In his ninety-three years, Chimen Abramsky amassed a vast collection of socialist literature and Jewish history. Here, his grandson Sasha explores some of the rarities.
From the cover of The House of Twenty Thousand Books.
Much later in his life, Chimen turned his eye to cataloging his library. It was a task he stubbornly refused to finish, despite having cataloged many of the world’s most important Judaica libraries for Sotheby’s, despite having even compiled a catalog of catalogs that he would occasionally show to fellow bibliographers. “It takes the magic out of it. It becomes a thing to sell, not a real collection. Once you catalogue the book, it becomes a dead object almost,” was how the rare-books dealer Christopher Edwards, who knew Chimen decades later, interpreted this reluctance. Chimen loved being courted by would-be buyers; adored being taken out to restaurants and clubs, such as the Garrick in central London, where dealers could flatter him by talking about the importance of his collection. But when push came to shove, he did not want to admit that, apart from a few missing pieces (he bemoaned the fact that he did not have any original issues of Marx’s newspaper the Neue Rheinische Zeitung, published in Cologne during the revolutionary year of 1848 and into 1849), his collection—his life’s project—was complete. Even when his insurance agent, Will Burns, repeatedly wrote him letters requesting that he provide a catalog of his library, Chimen managed to find one excuse after another. He was too busy; he was traveling; he was ill; he would do it next month. “I had hoped to do it during the summer vacation,” he informed Burns in late October 1981, “but unfortunately, as Miriam had an accident in Israel, I was unable to do so. I hope to complete it towards the end of January.” He did not, and Burns wrote him several more letters on the matter before eventually giving up. The collection remained insured only as general contents; had disaster struck and the House of Books burned to the ground, Chimen would have found, to his horror, that his inability to provide a catalog was a costly oversight.
What Chimen did do, though, was pen a series of memoranda about how he had acquired some of his rarest prizes. He wrote, for example, about how, in the early 1950s, he had managed to buy William Morris’s complete collection of the Socialist League’s journal, The Commonweal, along with the wooden box, with a rexine cover dyed blue and lined with a white feltlike material, that Morris himself had constructed to house a 1539 Bible, and in which, ultimately, he kept his copies of the revolutionary newspaper. The pages of the publication—its words printed in double columns originally on a monthly basis, then later weekly, from 1886 until 1895, and filled with the revolutionary musings of Morris, Marx’s daughter Eleanor, and other radical luminaries of the late-Victorian years—had passed from Morris to his close friend, the typographer Emery Walker; from Walker to his daughter; and from her to a poet named Norman Hidden. Chimen eventually bought it from Hidden for £50. And there they stayed, in their Bible box, high on a wooden shelf in the upstairs hallway at 5 Hillway, for more than half a century.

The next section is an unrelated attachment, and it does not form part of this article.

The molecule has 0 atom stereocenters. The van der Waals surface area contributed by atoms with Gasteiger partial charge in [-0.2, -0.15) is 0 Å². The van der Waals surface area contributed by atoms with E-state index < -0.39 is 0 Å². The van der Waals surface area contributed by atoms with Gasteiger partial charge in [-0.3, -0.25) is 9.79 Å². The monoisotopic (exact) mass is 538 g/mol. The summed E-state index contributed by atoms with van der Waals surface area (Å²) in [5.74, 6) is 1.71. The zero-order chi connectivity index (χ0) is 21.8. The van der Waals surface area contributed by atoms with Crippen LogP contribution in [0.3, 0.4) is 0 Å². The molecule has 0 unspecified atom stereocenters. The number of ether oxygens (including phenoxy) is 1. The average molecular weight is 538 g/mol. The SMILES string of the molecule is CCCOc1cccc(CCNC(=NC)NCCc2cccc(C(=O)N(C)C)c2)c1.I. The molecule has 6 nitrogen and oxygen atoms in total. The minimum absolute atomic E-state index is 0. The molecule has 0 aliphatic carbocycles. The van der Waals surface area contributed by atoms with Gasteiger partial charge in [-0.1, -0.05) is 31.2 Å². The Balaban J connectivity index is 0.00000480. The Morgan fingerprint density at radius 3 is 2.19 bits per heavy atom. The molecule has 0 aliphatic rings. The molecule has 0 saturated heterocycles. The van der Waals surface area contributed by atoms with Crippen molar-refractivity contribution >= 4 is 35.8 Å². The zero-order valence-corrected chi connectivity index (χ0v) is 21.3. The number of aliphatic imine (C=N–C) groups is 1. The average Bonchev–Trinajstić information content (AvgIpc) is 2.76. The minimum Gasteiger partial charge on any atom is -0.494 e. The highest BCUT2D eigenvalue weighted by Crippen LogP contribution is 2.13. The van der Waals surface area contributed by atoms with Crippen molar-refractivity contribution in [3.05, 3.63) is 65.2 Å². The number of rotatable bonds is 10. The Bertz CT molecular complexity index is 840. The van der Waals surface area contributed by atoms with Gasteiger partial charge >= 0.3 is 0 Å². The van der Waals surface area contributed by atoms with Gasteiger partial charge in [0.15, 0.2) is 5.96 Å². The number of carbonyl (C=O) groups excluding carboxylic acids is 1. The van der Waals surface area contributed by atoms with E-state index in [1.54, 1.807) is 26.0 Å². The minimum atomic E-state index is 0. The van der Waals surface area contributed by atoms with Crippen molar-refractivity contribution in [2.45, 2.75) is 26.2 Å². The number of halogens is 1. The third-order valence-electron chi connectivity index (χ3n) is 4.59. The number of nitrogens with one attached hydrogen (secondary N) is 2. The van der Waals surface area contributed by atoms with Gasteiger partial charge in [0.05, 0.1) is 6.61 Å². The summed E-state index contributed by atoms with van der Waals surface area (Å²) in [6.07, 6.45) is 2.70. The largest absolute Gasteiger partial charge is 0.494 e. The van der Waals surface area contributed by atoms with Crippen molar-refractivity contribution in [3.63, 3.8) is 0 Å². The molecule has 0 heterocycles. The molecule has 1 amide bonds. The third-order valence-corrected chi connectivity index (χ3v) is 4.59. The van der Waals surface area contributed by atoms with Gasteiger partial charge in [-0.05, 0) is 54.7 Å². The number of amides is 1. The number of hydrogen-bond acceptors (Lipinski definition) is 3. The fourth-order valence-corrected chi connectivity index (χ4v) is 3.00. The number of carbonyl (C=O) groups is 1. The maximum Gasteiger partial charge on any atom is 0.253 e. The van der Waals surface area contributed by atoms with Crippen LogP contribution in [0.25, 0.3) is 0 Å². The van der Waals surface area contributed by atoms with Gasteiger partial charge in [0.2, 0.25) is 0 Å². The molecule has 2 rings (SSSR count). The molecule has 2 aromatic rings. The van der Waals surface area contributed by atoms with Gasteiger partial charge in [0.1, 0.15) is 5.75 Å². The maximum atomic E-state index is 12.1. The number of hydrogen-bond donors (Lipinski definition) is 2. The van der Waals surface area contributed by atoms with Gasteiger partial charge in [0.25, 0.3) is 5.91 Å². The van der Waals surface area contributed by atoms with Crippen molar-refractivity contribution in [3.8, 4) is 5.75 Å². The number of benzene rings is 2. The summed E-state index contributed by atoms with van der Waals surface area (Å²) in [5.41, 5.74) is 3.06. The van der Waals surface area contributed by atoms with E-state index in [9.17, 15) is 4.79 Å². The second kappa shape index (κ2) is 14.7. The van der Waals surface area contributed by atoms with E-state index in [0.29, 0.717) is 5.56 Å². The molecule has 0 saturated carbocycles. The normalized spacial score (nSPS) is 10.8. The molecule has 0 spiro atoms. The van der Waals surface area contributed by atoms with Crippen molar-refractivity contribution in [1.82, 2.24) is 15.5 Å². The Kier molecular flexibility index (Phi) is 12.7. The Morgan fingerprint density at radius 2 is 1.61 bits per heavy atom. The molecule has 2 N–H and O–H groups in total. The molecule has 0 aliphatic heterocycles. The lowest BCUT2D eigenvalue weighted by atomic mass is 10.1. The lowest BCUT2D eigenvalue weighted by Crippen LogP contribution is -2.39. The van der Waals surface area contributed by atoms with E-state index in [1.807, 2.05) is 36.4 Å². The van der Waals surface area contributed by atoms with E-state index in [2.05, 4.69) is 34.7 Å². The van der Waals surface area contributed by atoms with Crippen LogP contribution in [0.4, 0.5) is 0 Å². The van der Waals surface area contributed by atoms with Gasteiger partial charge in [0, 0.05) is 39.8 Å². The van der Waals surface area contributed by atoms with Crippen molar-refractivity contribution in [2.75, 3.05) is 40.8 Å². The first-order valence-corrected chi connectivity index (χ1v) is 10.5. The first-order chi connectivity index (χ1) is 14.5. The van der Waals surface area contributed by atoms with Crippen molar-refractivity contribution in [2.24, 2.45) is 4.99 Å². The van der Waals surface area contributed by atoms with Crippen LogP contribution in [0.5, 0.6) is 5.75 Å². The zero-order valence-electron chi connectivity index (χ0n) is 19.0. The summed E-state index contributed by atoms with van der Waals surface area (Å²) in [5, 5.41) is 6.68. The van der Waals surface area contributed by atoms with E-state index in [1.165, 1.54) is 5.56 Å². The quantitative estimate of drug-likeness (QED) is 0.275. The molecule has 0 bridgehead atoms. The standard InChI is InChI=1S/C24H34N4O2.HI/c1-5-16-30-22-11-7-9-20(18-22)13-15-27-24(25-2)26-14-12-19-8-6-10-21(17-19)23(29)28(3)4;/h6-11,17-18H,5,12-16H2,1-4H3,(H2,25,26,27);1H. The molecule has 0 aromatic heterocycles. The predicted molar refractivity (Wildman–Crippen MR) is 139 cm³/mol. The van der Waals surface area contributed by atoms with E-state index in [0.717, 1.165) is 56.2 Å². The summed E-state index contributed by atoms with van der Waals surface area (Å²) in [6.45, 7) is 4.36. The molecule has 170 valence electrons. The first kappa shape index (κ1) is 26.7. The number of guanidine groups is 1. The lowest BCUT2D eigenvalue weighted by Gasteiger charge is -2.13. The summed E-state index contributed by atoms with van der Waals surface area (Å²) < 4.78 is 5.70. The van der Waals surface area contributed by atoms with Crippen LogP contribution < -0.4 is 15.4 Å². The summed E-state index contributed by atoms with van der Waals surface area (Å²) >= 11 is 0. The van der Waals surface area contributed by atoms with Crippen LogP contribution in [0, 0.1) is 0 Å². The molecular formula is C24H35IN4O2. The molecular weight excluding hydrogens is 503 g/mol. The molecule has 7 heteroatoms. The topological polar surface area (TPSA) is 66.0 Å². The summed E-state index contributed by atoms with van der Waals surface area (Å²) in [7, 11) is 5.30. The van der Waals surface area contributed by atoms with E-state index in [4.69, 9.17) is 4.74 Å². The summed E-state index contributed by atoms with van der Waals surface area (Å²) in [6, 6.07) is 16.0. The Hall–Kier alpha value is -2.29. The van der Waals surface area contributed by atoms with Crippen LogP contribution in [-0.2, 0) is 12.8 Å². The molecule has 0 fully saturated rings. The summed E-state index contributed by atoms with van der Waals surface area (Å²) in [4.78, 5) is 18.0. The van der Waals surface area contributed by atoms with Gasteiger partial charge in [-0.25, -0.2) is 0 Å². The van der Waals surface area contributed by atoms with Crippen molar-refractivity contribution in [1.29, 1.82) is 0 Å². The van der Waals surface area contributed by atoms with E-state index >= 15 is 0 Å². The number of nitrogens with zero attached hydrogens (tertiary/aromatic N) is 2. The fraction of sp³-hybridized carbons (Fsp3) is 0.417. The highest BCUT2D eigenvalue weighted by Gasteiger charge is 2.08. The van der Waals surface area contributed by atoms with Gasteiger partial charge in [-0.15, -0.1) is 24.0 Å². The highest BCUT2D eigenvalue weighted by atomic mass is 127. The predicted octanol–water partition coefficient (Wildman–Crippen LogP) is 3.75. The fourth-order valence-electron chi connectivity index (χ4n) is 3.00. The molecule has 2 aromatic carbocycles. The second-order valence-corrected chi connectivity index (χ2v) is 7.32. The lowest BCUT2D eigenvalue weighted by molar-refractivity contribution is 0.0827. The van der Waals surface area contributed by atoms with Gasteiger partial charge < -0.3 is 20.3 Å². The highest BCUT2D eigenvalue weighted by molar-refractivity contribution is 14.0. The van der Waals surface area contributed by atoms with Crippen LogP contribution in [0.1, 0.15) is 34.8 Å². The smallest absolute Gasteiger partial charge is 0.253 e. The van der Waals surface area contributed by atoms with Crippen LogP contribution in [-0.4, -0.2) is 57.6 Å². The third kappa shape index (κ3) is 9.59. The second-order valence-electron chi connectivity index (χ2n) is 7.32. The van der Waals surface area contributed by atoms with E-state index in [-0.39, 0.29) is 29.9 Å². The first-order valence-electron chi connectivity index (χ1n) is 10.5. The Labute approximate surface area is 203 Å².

Those pages were some of Chimen’s most treasured possessions, their crinkly texture and age-browned color conjuring images of the cultured, tea-drinking revolutionaries who had made up Morris’s coterie. I imagine that, in many ways, Chimen saw himself in their stories. The front-page manifesto in The Commonweal’s first issue, sold to readers for one penny in February 1886 and signed by the twenty-three founders of the Socialist League, put the mission simply: “We come before you as a body advocating the principles of Revolutionary International Socialism; that is, we seek a change in the basis of Society—a change which would destroy the distinctions of classes and nationalities.” On May Day the following year, the date on which it was announced that the paper would be published weekly, Morris and his friend Ernest Belfort Bax wrote an editorial: “We are but a few, as all those who stand by principles must be until inevitable necessity forces the world to practise those principles. We are few, and have our own work to do, which no one but ourselves can do, and every atom of intelligence and energy that there is amongst us will be needed for that work.”